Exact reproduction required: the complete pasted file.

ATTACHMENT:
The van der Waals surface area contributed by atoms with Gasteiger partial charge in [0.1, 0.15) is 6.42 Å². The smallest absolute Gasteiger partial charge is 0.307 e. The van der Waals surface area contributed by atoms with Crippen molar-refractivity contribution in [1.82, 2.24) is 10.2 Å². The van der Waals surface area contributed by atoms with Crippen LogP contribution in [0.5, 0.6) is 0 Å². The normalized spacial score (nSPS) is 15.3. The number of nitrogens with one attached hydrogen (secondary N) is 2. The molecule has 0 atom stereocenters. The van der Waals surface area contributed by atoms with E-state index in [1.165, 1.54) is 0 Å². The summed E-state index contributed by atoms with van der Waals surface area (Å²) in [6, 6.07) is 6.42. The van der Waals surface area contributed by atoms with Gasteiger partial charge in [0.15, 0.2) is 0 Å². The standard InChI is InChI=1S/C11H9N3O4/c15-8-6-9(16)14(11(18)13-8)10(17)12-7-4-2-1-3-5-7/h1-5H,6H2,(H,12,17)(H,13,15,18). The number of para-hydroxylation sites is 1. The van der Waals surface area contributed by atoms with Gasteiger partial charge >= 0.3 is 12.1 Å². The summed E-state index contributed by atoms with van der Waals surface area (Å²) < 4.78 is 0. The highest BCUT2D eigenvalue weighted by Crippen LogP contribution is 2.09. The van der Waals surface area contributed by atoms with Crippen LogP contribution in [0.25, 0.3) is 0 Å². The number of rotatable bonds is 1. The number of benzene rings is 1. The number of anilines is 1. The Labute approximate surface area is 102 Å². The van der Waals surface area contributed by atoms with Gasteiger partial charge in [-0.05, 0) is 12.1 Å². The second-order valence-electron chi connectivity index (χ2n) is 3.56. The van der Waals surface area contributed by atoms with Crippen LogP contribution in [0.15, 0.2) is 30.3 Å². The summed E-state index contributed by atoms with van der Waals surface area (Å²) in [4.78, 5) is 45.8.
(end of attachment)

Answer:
The van der Waals surface area contributed by atoms with Gasteiger partial charge in [0.1, 0.15) is 6.42 Å². The smallest absolute Gasteiger partial charge is 0.307 e. The van der Waals surface area contributed by atoms with Crippen molar-refractivity contribution in [1.82, 2.24) is 10.2 Å². The van der Waals surface area contributed by atoms with Crippen LogP contribution in [0.5, 0.6) is 0 Å². The normalized spacial score (nSPS) is 15.3. The number of nitrogens with one attached hydrogen (secondary N) is 2. The molecule has 0 atom stereocenters. The van der Waals surface area contributed by atoms with E-state index in [1.165, 1.54) is 0 Å². The summed E-state index contributed by atoms with van der Waals surface area (Å²) in [6, 6.07) is 6.42. The van der Waals surface area contributed by atoms with Gasteiger partial charge in [0.15, 0.2) is 0 Å². The standard InChI is InChI=1S/C11H9N3O4/c15-8-6-9(16)14(11(18)13-8)10(17)12-7-4-2-1-3-5-7/h1-5H,6H2,(H,12,17)(H,13,15,18). The number of para-hydroxylation sites is 1. The van der Waals surface area contributed by atoms with Gasteiger partial charge >= 0.3 is 12.1 Å². The summed E-state index contributed by atoms with van der Waals surface area (Å²) < 4.78 is 0. The highest BCUT2D eigenvalue weighted by Crippen LogP contribution is 2.09. The van der Waals surface area contributed by atoms with Crippen LogP contribution in [0.25, 0.3) is 0 Å². The number of rotatable bonds is 1. The number of benzene rings is 1. The number of anilines is 1. The Labute approximate surface area is 102 Å². The van der Waals surface area contributed by atoms with Gasteiger partial charge in [-0.05, 0) is 12.1 Å². The second-order valence-electron chi connectivity index (χ2n) is 3.56. The van der Waals surface area contributed by atoms with Crippen LogP contribution in [0.15, 0.2) is 30.3 Å². The summed E-state index contributed by atoms with van der Waals surface area (Å²) in [4.78, 5) is 45.8.